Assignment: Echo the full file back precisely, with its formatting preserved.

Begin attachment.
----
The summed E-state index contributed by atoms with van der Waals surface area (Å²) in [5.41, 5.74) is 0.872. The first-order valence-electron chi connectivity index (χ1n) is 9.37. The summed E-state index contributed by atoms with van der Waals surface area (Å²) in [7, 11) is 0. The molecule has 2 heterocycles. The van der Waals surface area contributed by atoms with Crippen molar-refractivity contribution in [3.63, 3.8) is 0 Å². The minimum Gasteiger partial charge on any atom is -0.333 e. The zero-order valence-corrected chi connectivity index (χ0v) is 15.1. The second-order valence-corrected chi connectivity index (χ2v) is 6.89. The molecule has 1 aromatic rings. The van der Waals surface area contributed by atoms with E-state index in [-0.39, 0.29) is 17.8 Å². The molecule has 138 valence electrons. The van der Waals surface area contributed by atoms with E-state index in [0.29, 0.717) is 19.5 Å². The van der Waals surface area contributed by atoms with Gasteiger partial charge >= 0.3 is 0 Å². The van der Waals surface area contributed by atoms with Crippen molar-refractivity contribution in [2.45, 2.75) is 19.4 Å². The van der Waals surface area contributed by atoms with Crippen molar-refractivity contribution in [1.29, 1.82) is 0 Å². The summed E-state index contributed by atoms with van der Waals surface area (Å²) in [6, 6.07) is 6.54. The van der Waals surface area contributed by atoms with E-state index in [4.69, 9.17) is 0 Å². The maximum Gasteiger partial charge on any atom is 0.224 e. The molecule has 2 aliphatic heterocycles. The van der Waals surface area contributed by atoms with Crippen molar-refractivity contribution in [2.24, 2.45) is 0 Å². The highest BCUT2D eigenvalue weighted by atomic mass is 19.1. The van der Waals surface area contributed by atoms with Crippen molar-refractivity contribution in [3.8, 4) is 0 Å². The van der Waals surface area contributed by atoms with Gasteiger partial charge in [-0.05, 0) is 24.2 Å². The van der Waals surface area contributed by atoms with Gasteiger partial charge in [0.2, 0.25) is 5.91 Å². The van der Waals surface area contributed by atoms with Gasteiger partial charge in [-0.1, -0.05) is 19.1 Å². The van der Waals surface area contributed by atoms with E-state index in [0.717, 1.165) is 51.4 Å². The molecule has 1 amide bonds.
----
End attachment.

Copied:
The summed E-state index contributed by atoms with van der Waals surface area (Å²) in [5.41, 5.74) is 0.872. The first-order valence-electron chi connectivity index (χ1n) is 9.37. The summed E-state index contributed by atoms with van der Waals surface area (Å²) in [7, 11) is 0. The molecule has 2 heterocycles. The van der Waals surface area contributed by atoms with Crippen molar-refractivity contribution in [3.63, 3.8) is 0 Å². The minimum Gasteiger partial charge on any atom is -0.333 e. The zero-order valence-corrected chi connectivity index (χ0v) is 15.1. The second-order valence-corrected chi connectivity index (χ2v) is 6.89. The molecule has 1 aromatic rings. The van der Waals surface area contributed by atoms with E-state index in [-0.39, 0.29) is 17.8 Å². The molecule has 138 valence electrons. The van der Waals surface area contributed by atoms with E-state index in [0.29, 0.717) is 19.5 Å². The van der Waals surface area contributed by atoms with Gasteiger partial charge >= 0.3 is 0 Å². The van der Waals surface area contributed by atoms with Crippen molar-refractivity contribution in [2.45, 2.75) is 19.4 Å². The van der Waals surface area contributed by atoms with Crippen molar-refractivity contribution in [1.29, 1.82) is 0 Å². The summed E-state index contributed by atoms with van der Waals surface area (Å²) in [6, 6.07) is 6.54. The van der Waals surface area contributed by atoms with E-state index in [4.69, 9.17) is 0 Å². The maximum Gasteiger partial charge on any atom is 0.224 e. The molecule has 2 aliphatic heterocycles. The van der Waals surface area contributed by atoms with Crippen molar-refractivity contribution in [2.24, 2.45) is 0 Å². The highest BCUT2D eigenvalue weighted by atomic mass is 19.1. The van der Waals surface area contributed by atoms with Crippen molar-refractivity contribution in [3.8, 4) is 0 Å². The van der Waals surface area contributed by atoms with Gasteiger partial charge in [-0.05, 0) is 24.2 Å². The van der Waals surface area contributed by atoms with Gasteiger partial charge in [0.2, 0.25) is 5.91 Å². The van der Waals surface area contributed by atoms with Gasteiger partial charge in [-0.1, -0.05) is 19.1 Å². The van der Waals surface area contributed by atoms with E-state index in [0.717, 1.165) is 51.4 Å². The molecule has 1 amide bonds.